ID systems processes typically facilitate access to data across organisations, social records or credit card information for example, and they serve as gateways to many organisations providing services. Machine learning technologies are facilitating automation of many processes and seamless use of an ID across multiple services, including security-sensitive ones such as online banking and mobile money.
Such development calls for mechanisms and common approaches that let each party know their accountabilities for assuring data is being used and protected appropriately. These should go beyond adherence to the established standards that are cited within many trust frameworks to include specific requirements such as threat modelling, assessment and risk analysis. These measures highlight the importance of coordinated planning for the safety of information that is processed across different entities, supported by evidence of multilateral information flow control that is technically enforced. In the management of a data breach, for example, managing indicators of threat would entail structured approaches to:
- send and receive relevant ID data and intelligence
- notify all relevant parties, including the victim of any fraud
- have an information sharing process for detection and mitigation of threats
- and the reporting of security incidents
In its review the Turing team highlighted a need for clarity on how to define privacy so that metrics that can be applied across the providers that make up a system. They also highlighted opportunities for the application of “conditional privacy” with safeguards afforded by privacy-enhancing and data-loss prevention technologies to prevent unauthorised exposure in the management of third-party processing.
Current proposals for the introduction of vaccine passports or COVID-19 status certificates are surfacing many of the challenges that speak to these requirements. They are a form of ID based on the collection and processing of personal information (attributes) and have a significant role in providing access to freedoms and privileges on the route out of lockdowns.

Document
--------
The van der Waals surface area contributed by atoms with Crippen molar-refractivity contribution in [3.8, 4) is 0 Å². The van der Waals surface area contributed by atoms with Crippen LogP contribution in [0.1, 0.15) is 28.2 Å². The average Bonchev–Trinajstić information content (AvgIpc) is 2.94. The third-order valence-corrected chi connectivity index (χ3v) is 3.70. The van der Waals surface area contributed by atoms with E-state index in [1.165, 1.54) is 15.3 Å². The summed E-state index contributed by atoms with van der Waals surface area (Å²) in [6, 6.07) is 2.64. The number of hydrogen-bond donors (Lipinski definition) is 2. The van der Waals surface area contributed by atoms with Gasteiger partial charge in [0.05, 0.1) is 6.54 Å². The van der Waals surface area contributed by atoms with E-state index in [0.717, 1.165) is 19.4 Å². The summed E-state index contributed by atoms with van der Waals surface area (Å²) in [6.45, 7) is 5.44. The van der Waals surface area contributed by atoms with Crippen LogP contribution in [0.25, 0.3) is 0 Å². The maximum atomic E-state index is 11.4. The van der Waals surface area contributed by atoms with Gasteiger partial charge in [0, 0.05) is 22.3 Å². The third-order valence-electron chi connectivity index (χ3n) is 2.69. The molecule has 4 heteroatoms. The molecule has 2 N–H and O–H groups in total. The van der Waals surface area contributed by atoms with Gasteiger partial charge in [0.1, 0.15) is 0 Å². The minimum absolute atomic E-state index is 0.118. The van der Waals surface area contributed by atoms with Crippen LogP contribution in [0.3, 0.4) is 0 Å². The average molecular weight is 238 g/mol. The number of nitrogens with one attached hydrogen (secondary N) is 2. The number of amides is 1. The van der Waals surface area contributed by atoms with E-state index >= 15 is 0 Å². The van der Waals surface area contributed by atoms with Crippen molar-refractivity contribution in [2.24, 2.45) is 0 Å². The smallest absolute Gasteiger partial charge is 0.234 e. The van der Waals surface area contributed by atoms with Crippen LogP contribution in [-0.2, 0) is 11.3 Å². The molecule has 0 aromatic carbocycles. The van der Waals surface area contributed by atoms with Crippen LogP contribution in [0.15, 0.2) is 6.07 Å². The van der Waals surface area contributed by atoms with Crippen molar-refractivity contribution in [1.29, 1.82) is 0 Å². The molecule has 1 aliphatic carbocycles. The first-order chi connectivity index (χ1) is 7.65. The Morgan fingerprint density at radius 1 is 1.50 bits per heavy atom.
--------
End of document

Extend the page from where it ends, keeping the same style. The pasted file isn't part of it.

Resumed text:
They are being designed for use in digitally supported environments: The World Health Organisation, currently advises against their use, but has opened consultation on interim guidance for developing smart vaccination certificates and plans a trust framework for assuring such documents are authentic and have not been tampered with. The European Commission has also outlined a trust framework in support of its proposals for a Digital Green Certificate confirming COVID-19 status.
Their development is also fuelling varied approaches. The UK government has proposed using the app provided by the NHS which facilitates access to health records maintained by local GPs, while some travel companies have also advanced their own solutions.
All scenarios present a particular need for guidance that goes beyond the requirement of authenticity. Solutions, including the EU Digital Green Certificate, bring together personal attributes – passport numbers, date of birth, name and citizenship, vaccination type with a person’s immunity status – that have the potential to be widely collected and stored as individuals and organisations use them. Strong guidance is needed: to provide assurances that only the attributes required for the purpose will be collected and processed; to underpin protocols that optimise opportunities for preserving privacy and defend against threats of data or identity theft; and to avoid biased or inaccurate outcomes.
Overall, digital ID is fast progressing as a foundation for facilitating new efficiencies in public service and governance, economic growth, and the opening up of society coping in a global pandemic. As ID systems evolve with this progress, the need for evidence that they function as intended grows. Establishing trustworthiness assurance levels offers such evidence.
The report – Facets of Trustworthiness in Digital Identity Systems is available on the project web pages where you can also learn more about opportunities for engagement.